Up to 30 people will undergo training to ensure they are able to deliver workshops, initially in ready-made garment factories in Dhaka and Chittagong.
It is part of the OHS (Occupational Health and Safety) Initiative for Workers and Communities, a three-year project which has been co-funded by IOSH.
As well as identifying trainers, staff from the initiative have developed the curriculum for the ‘train-the-trainer’ courses, the first round of which will take place this summer.
The first cohort of trainees will have a five-day introductory course at the end of July. Once specific health and safety requirements have been identified, they will have more specific courses in August.
Between 25 and 30 people are expected to be trained in the first year of the project and 75 people over the three-year period.
As well as IOSH, other organisations to fund the project are the World Solidarity Movement (WSM) in Belgium, the National Fire Protection Association (NFPA) in the USA, LUSH Cosmetics "Charity Pot" in Canada, and a group of anonymous donors in San Francisco, California. Together they have provided more than $53,000 for the first year.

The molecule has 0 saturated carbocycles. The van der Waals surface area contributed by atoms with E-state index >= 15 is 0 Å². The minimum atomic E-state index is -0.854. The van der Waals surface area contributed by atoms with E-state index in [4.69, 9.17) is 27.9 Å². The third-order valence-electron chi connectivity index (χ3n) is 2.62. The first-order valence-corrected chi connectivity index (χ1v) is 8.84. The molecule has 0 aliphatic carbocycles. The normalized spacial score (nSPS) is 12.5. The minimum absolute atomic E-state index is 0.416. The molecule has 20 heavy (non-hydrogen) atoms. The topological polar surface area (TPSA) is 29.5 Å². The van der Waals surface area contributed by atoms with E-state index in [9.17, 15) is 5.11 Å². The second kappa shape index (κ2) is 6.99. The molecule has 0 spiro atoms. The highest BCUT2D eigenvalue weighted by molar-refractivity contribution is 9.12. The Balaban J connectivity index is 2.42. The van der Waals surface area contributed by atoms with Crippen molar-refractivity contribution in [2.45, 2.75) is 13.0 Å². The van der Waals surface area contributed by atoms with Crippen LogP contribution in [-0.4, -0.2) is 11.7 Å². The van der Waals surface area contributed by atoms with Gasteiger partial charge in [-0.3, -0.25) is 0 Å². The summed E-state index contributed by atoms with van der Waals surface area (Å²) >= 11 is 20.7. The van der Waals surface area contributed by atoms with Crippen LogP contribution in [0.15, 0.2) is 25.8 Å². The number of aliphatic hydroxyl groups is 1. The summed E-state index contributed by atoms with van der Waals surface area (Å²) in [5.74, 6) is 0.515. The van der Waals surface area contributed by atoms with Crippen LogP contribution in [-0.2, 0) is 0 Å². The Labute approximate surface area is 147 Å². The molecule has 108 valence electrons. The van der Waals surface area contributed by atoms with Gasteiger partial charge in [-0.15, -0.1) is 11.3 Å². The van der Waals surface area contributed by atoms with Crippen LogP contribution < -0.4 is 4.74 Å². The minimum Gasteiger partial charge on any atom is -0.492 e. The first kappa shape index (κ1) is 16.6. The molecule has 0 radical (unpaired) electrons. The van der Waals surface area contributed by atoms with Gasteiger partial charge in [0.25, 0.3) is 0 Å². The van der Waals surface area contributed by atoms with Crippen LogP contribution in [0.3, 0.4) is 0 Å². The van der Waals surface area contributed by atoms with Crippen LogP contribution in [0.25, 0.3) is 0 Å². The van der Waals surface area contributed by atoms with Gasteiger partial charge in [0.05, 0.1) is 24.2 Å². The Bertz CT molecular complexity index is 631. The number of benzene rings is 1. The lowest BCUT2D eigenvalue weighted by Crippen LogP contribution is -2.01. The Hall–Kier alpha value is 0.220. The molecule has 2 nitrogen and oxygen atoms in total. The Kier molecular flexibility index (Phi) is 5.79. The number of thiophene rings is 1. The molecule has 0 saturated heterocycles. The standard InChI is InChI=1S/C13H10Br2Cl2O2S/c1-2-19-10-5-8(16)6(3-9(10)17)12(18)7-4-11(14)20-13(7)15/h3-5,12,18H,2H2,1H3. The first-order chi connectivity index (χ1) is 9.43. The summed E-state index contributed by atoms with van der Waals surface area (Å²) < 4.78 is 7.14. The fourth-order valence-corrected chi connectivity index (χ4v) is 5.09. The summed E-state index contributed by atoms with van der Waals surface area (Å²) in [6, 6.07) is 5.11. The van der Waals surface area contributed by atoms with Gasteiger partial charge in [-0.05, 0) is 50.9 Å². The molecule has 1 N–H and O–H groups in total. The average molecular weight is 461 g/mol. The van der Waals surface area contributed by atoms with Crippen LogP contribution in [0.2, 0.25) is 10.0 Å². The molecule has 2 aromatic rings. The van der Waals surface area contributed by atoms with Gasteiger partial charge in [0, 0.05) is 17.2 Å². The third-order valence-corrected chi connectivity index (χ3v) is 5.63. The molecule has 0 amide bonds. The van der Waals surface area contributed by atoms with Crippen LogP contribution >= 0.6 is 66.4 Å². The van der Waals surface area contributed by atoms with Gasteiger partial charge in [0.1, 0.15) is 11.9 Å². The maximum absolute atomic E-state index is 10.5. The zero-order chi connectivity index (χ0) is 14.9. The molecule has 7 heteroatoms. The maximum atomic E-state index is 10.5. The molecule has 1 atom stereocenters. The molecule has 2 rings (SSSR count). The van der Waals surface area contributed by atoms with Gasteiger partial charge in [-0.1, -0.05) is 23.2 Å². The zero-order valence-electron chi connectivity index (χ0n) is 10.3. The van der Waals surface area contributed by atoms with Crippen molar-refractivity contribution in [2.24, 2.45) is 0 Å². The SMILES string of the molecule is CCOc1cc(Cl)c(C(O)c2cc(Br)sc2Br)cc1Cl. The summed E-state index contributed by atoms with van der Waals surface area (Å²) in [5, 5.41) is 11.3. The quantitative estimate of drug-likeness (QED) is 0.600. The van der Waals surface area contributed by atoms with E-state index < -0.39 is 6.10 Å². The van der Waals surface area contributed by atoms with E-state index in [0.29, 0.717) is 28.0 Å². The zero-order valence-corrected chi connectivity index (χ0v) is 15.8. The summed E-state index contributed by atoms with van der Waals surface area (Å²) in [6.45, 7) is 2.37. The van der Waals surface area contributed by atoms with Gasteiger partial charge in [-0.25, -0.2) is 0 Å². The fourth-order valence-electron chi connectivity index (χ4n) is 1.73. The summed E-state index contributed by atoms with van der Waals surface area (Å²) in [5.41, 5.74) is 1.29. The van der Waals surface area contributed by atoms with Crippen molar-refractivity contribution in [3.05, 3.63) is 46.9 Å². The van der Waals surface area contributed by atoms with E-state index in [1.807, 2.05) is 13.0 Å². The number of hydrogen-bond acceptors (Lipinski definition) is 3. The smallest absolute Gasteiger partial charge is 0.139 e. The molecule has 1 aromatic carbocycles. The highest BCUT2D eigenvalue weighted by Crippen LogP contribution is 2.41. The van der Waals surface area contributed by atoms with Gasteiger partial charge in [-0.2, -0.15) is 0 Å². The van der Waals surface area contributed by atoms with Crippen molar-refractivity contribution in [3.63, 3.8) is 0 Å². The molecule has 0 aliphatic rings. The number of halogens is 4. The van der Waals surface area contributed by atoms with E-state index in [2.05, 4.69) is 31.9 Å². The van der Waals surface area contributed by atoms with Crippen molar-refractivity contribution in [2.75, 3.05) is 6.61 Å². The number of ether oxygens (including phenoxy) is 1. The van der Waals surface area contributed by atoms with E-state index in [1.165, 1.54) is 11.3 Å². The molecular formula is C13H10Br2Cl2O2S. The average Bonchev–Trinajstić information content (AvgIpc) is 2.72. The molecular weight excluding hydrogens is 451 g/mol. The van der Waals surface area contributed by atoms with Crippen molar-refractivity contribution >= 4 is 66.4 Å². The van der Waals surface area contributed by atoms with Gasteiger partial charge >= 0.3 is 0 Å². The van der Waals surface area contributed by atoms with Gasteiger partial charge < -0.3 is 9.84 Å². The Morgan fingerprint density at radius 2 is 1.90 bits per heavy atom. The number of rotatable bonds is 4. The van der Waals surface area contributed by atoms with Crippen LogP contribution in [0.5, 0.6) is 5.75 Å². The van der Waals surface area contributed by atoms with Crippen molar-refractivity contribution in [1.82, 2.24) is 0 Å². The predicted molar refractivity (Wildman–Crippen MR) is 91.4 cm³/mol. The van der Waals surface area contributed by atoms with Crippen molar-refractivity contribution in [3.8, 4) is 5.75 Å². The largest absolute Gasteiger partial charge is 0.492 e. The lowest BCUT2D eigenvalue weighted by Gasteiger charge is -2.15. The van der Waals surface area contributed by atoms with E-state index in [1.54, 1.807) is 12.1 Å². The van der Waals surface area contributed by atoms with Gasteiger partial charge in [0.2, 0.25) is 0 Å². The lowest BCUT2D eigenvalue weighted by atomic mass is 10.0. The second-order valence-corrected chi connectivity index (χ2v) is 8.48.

The Occupational Safety, Health and Environment (OSHE) Foundation in Dhaka is serving as the secretariat of the project, with its offices housed in the Mirpur District of Dhaka.
The OSHE is one of six non-governmental organisations (NGOs) on the board of the project. The others are labour rights group Bangladesh Center for Worker Solidarity, research and information organisation Bangladesh Institute for Labour Studies, public health organisation Gonoshasthaya Kendra, trade union group IndustriALL Bangladesh Council and women's rights organisation Naripokkho.
They are joined on the board by the California Collaborative, which is made up of four safety and health groups in the US state and which organised the fundraising.
Garrett Brown, Co-ordinator of the California Collaborative, said: “We are very excited that the train-the-trainer courses will begin this summer.
“Expanding the repertoire of topics of the Dhaka organisations’ experienced trainers to include key OHS themes will help grassroots-level workers identify workplace hazards, know the possible controls, and protect their co-workers and themselves on the job.”
Richard Jones, Head of Policy and Public Affairs at IOSH, said: “We’re delighted that trainer recruitment is underway for this valuable new initiative.
“It’s vital that practical health and safety capacity is developed and we’re very pleased to support this important joint-project. Building essential health and safety skills can help save lives and prevent injury and disease, as well as support businesses and communities.”
As the project develops it will expand to other major industries, such as tanneries, construction and ship-breaking.
For more information about IOSH’s work in this area, click here.